A few months ago, I bought a new car. My old car served me well through seven years and 140,000 miles—even in the midst of countless spills, potty accidents, and 18-hour road trips. My poor car bears the scars of a family, for sure. It has long scratches down each door where kids scraped their bikes past it in the garage. It has crayons crammed into the floor tracks so the seat can no longer move back and forth. It has Legos and Barbie shoes stuffed into the seat pockets and cup holders. I still find tiny shards of glass, some two years later, from the unfortunate break-in at the park where my daughter’s wallet was stolen (but miraculously, the envelope with $1000 cash was NOT!). I’ve had my old car in the shop so many times, I’m on a first name basis with the guys at the service station.
So, what I’m saying is, I love my new car. Well, as much as I can love a worldly possession without crossing the line into sin.
I have hard and fast rules for the new car, of course, not the least of which includes no eating, drinking, pooping, peeing, or vomiting on the seats and/or floor mats. Also, no stuffing Lego pieces, Barbie shoes, and/or Crayons into any crevices.
A new car takes a bit of getting used to. My old car has OnStar, my new car has XM radio. My old car has dual air, my new car has a fan to cool the seats. The buttons are different. The features are different.
Thus, for these first few months, I’ve been accidently turning on my windshield wipers when I mean to turn on my headlights. (Bonus! My windshield will be streak-free as my head slams against it in the accident I cause from driving in the dark without headlights). I go to change the radio station and end up making a phone call. I hear unfamiliar “dings” occasionally, and have no idea what they mean. I have an ignition button where the key used to go. (I mean, can someone please help me with this? I’m still not sure what I’m supposed to do with my keys when I drive. Is there a designated spot? If I drop them into my purse, then I have to dig them out to lock the door when I leave, which seems highly inefficient in this day and age. The car automatically unlocks when I approach it, even without the key, but it does not lock automatically when I walk away from it??? I’m just a little unsure of the proper protocol here.)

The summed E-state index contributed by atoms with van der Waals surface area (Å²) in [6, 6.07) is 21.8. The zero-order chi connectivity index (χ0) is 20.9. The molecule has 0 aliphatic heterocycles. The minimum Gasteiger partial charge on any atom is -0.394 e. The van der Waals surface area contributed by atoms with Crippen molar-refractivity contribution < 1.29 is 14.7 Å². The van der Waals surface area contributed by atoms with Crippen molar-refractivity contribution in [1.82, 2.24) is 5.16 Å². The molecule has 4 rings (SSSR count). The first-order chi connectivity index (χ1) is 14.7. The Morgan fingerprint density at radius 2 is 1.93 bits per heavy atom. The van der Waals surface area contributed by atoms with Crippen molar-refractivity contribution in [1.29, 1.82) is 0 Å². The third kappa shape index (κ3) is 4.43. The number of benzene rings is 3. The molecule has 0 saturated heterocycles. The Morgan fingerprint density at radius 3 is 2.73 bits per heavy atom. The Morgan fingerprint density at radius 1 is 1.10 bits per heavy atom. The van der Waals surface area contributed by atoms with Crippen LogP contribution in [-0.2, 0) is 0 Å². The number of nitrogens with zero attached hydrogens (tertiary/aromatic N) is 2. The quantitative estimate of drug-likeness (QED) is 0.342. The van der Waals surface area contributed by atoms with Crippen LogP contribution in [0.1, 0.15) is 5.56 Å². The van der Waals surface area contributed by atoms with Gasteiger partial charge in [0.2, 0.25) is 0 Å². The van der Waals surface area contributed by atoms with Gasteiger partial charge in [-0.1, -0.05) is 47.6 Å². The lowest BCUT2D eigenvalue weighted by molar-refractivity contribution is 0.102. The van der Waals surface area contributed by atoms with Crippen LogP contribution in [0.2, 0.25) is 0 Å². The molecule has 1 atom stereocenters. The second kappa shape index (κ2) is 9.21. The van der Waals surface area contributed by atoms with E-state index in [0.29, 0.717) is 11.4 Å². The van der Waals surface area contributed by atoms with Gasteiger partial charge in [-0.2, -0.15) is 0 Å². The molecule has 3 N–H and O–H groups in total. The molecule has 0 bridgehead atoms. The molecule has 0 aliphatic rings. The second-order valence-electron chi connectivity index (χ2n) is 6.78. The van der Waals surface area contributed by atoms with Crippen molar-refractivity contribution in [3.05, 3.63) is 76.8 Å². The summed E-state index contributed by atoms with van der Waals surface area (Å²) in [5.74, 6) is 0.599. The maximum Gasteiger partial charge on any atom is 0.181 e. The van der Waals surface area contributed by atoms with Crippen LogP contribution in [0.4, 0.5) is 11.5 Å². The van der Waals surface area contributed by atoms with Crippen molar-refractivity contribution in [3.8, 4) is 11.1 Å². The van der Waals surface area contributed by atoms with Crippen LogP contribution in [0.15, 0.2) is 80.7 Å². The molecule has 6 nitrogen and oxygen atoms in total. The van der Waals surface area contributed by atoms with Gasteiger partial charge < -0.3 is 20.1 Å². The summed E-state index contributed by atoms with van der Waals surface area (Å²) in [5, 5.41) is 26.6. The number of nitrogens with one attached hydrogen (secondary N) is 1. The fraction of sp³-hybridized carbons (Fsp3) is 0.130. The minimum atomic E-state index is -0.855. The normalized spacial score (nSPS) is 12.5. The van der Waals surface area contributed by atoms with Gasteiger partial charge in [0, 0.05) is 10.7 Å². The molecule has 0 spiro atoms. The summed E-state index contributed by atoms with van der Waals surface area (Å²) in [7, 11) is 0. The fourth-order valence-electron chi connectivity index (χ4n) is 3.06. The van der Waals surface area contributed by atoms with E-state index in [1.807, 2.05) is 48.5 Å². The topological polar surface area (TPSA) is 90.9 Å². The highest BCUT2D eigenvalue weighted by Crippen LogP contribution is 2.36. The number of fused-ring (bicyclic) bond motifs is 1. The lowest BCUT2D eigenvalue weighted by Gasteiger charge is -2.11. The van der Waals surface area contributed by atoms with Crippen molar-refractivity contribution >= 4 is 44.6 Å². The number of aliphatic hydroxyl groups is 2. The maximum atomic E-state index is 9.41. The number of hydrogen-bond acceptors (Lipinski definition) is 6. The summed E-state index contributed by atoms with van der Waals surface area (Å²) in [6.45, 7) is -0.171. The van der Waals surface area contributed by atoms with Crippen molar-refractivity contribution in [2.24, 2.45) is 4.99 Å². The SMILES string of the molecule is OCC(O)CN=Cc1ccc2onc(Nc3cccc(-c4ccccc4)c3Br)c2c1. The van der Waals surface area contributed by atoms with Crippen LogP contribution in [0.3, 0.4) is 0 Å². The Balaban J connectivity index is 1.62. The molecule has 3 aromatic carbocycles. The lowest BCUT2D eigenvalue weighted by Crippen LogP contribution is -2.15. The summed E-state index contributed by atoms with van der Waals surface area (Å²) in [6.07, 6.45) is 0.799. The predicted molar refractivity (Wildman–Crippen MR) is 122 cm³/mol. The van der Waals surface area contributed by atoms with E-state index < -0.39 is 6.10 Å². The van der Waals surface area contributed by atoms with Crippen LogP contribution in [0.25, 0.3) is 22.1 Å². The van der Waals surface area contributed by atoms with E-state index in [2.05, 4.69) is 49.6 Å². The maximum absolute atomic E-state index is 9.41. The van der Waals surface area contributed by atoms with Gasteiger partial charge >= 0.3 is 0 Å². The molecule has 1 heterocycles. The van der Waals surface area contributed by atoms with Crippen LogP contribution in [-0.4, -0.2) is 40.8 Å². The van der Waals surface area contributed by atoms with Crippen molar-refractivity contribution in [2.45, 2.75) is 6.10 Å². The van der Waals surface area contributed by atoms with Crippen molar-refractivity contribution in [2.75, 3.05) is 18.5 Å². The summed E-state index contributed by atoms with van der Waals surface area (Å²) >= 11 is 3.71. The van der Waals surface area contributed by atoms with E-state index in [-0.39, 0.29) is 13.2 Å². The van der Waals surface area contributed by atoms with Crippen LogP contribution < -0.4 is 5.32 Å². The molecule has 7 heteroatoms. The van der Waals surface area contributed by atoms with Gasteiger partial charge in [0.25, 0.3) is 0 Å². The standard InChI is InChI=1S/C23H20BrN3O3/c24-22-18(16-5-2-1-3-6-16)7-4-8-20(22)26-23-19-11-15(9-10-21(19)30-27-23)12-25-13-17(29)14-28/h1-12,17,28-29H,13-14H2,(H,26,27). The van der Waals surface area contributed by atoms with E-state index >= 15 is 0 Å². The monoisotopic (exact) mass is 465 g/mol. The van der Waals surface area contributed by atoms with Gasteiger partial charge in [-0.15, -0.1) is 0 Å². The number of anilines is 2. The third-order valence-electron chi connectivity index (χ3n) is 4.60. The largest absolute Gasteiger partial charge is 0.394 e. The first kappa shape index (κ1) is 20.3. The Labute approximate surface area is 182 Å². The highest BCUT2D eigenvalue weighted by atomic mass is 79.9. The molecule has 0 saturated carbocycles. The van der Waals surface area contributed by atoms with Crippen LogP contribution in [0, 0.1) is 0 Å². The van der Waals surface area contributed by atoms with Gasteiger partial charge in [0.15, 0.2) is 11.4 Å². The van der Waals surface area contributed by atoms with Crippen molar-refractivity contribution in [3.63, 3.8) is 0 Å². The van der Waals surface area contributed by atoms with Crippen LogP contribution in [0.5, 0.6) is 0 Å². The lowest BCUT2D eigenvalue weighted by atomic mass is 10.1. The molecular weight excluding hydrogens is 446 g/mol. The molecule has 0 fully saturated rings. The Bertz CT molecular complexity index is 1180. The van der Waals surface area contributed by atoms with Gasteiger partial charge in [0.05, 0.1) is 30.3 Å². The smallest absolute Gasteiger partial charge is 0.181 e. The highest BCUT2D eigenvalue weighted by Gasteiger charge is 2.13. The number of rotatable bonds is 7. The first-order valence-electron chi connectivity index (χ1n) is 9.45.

Anyway, about a week into the new car driving experience, I pulled into the church parking lot for a staff meeting, and proceeded to turn off the ignition (button, not key!). As I reached my hand awkwardly toward the button, my eye went straight to the nearby fuel gauge. Which, to my absolute shock and horror, was on empty. As in, Very Empty. Like, E-E-E-E-E.
Why had I not seen this sooner? How long had it been this way? Minutes? Hours? Days?
The fuel gauge is still in the same general location as the old car (bottom right), but it was just enough different that it was out of my direct line of vision. Also, because of all the unfamiliar beeping and dings and such, I suppose I never heard the “ding” to indicate the fuel was low.
FYI, I’m not a big risk-taker. I am not one who enjoys seeing how low the fuel tank can go before I fill it up. When I was 16-years-old, my mom told me to never let my gas get below ¼ of a tank, and, to this day, I follow that rule. I have enough uncertainty in my life. I don’t need the assurance of sufficient fuel levels to be one of them.
So, here’s the thing. Sometimes you realize you are running on empty and have no earthly idea how you got there or how long you’ve been there. You didn’t hear the warning signal. You didn’t see the indicator light.
It’s not because you have been negligent or stupid or careless.
You simply didn’t know where to look.
If you find yourself on empty today, but can’t pinpoint the cause, I want to help. Here is a series of questions to ask yourself—a maintenance checklist, if you will—to help bring into your line of vision why you find yourself feeling depleted or off-balance.
Think of it as a bumper-to-bumper inspection, but much less expensive. ☺
21 Questions to Ask Yourself When You’re Feeling Off-Balance